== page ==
Focusing principally on the career and writings of Sir Francis Nethersole (1587–1659), this chapter re-examines the ideas and identities of those who refused to take sides during the Civil Wars. It seeks, firstly, to explain Nethersole’s neutralism with reference to his lifelong concern with the fate of international Protestantism, his constitutional conservatism, and his engagement with the Just War tradition. However, the chapter also argues that opposition to conflict pushed Nethersole towards political practices and ideological positions that represented a significant departure from pre-war norms. He deployed a range of tactics to try and broker a settlement between king and parliament during the 1640s, including pamphleteering, petitioning, and letter-writing. In his desperation to end the war, moreover, Nethersole began to advocate a degree of popular political participation and constitutional experimentation that sat uneasily with the conservatism professed at other points in his career. Far from simply being localist or apathetic therefore, this chapter suggests that those most reluctant to take sides could actively contribute to the revolutionary changes in political culture and thought witnessed during the 1640s and 1650s.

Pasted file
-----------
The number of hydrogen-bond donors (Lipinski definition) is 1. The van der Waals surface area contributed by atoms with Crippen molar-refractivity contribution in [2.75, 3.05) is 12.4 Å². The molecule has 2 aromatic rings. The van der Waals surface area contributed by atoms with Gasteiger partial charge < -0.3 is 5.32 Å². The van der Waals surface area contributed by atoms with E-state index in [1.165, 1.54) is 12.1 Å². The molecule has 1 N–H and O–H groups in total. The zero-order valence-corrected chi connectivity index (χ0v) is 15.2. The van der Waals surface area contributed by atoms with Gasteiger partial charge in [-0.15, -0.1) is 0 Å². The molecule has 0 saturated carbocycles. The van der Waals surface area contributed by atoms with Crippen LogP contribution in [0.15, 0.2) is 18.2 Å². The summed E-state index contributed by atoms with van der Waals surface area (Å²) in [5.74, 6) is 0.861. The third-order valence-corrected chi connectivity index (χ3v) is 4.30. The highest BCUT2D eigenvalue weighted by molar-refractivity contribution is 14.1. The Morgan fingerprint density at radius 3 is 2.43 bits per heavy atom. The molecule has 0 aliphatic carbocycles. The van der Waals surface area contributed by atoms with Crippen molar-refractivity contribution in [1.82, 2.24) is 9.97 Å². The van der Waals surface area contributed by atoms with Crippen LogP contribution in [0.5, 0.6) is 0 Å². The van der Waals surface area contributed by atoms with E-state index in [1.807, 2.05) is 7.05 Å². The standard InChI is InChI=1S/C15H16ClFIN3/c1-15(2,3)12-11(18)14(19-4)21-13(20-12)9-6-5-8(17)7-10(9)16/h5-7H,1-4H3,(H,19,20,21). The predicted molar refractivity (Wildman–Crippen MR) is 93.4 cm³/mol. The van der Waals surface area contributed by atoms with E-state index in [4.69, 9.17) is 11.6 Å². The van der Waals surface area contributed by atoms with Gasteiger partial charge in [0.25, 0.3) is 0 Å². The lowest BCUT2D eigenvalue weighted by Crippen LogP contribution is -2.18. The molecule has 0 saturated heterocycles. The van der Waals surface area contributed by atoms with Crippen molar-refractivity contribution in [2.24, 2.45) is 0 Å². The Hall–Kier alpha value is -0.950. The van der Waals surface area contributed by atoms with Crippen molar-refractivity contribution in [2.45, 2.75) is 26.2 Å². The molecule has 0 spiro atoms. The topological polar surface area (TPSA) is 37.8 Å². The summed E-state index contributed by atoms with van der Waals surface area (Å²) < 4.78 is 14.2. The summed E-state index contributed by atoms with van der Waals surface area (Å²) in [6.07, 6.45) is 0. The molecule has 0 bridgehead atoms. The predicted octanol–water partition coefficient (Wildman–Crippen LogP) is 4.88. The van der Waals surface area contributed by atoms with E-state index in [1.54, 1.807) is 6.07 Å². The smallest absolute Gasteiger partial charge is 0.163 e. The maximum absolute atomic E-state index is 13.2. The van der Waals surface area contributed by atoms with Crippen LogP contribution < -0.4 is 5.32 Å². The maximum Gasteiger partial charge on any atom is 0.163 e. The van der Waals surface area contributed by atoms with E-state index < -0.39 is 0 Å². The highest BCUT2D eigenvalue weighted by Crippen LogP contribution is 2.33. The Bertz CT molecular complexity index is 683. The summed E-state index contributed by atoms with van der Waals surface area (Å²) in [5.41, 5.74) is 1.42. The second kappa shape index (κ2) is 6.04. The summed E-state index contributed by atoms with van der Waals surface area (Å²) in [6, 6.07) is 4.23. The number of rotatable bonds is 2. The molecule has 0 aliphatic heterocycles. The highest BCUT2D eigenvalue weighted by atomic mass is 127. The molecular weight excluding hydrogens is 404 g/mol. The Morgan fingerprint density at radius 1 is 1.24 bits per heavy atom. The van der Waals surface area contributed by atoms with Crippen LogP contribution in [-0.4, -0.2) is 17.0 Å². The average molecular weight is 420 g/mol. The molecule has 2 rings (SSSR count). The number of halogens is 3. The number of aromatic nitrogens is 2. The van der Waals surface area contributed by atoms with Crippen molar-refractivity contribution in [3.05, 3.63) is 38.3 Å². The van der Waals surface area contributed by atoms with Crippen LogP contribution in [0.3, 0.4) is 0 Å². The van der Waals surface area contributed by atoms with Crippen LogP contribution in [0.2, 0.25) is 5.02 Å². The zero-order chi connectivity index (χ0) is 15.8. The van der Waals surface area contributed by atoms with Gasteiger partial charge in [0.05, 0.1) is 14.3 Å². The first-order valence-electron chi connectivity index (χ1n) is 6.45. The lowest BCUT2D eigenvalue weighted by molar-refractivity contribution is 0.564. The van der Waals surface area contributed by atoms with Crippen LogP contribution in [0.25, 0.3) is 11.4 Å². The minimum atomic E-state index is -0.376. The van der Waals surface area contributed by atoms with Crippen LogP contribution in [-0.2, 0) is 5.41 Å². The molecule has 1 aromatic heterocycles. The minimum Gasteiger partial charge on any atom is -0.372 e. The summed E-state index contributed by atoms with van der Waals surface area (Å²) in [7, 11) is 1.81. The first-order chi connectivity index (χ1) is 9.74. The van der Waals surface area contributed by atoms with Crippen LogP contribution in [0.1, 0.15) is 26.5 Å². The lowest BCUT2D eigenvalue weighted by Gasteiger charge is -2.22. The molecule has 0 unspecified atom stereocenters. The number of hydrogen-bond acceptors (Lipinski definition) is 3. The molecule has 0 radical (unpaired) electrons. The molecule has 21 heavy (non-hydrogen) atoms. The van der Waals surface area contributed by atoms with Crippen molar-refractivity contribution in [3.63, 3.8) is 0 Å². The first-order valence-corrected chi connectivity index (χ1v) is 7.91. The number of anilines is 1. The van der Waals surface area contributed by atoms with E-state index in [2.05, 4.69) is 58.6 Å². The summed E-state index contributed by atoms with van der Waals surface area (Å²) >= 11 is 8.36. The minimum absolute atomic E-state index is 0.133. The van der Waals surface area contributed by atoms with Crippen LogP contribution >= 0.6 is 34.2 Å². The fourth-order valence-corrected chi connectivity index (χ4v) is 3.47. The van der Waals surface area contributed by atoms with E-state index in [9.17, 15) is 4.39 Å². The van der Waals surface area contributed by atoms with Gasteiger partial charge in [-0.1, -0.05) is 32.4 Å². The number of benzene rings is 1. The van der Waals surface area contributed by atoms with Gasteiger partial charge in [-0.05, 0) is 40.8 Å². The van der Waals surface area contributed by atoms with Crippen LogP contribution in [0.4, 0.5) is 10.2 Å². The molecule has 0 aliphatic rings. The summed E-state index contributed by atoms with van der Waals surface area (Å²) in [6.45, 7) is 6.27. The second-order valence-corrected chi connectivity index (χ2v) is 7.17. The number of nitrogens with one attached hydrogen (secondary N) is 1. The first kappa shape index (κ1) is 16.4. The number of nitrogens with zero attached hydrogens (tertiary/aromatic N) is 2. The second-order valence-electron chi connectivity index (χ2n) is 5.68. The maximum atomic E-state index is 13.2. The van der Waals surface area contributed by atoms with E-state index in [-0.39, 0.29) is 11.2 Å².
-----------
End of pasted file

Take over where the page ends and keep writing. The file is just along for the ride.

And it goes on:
|Title of host publication||Christopher Hill and the English Revolution|
|Editors||Waseem Ahmed, John Rees|
|Publication status||In preparation - 2025|